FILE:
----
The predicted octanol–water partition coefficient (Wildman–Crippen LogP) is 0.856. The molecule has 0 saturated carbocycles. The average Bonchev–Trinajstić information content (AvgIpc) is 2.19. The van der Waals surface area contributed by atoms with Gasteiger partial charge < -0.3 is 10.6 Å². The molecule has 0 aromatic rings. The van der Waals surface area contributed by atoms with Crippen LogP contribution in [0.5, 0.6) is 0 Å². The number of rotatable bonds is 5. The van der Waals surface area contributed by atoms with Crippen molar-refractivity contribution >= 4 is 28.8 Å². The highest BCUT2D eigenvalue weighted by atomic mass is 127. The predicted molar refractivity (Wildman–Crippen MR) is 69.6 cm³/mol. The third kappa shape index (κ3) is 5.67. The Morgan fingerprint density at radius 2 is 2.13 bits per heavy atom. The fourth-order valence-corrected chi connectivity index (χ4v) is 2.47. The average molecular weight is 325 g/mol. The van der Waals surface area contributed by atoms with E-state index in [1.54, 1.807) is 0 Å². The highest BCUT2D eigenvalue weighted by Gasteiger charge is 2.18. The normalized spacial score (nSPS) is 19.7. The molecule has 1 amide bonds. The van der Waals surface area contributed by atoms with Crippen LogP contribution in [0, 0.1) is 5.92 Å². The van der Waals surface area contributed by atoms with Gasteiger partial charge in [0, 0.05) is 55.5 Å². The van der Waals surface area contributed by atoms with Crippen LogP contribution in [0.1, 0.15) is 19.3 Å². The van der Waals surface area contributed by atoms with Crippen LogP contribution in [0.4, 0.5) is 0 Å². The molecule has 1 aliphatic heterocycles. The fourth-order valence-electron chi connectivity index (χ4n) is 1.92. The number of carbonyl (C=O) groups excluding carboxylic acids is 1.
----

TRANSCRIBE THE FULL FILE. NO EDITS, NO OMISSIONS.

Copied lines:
The predicted octanol–water partition coefficient (Wildman–Crippen LogP) is 0.856. The molecule has 0 saturated carbocycles. The average Bonchev–Trinajstić information content (AvgIpc) is 2.19. The van der Waals surface area contributed by atoms with Gasteiger partial charge < -0.3 is 10.6 Å². The molecule has 0 aromatic rings. The van der Waals surface area contributed by atoms with Crippen LogP contribution in [0.5, 0.6) is 0 Å². The number of rotatable bonds is 5. The van der Waals surface area contributed by atoms with Crippen molar-refractivity contribution >= 4 is 28.8 Å². The highest BCUT2D eigenvalue weighted by atomic mass is 127. The predicted molar refractivity (Wildman–Crippen MR) is 69.6 cm³/mol. The third kappa shape index (κ3) is 5.67. The Morgan fingerprint density at radius 2 is 2.13 bits per heavy atom. The fourth-order valence-corrected chi connectivity index (χ4v) is 2.47. The average molecular weight is 325 g/mol. The van der Waals surface area contributed by atoms with E-state index in [1.54, 1.807) is 0 Å². The highest BCUT2D eigenvalue weighted by Gasteiger charge is 2.18. The normalized spacial score (nSPS) is 19.7. The molecule has 1 amide bonds. The van der Waals surface area contributed by atoms with Crippen LogP contribution in [0, 0.1) is 5.92 Å². The van der Waals surface area contributed by atoms with Gasteiger partial charge in [0, 0.05) is 55.5 Å². The van der Waals surface area contributed by atoms with Crippen LogP contribution in [0.1, 0.15) is 19.3 Å². The van der Waals surface area contributed by atoms with Crippen LogP contribution in [0.4, 0.5) is 0 Å². The molecule has 1 aliphatic heterocycles. The fourth-order valence-electron chi connectivity index (χ4n) is 1.92. The number of carbonyl (C=O) groups excluding carboxylic acids is 1.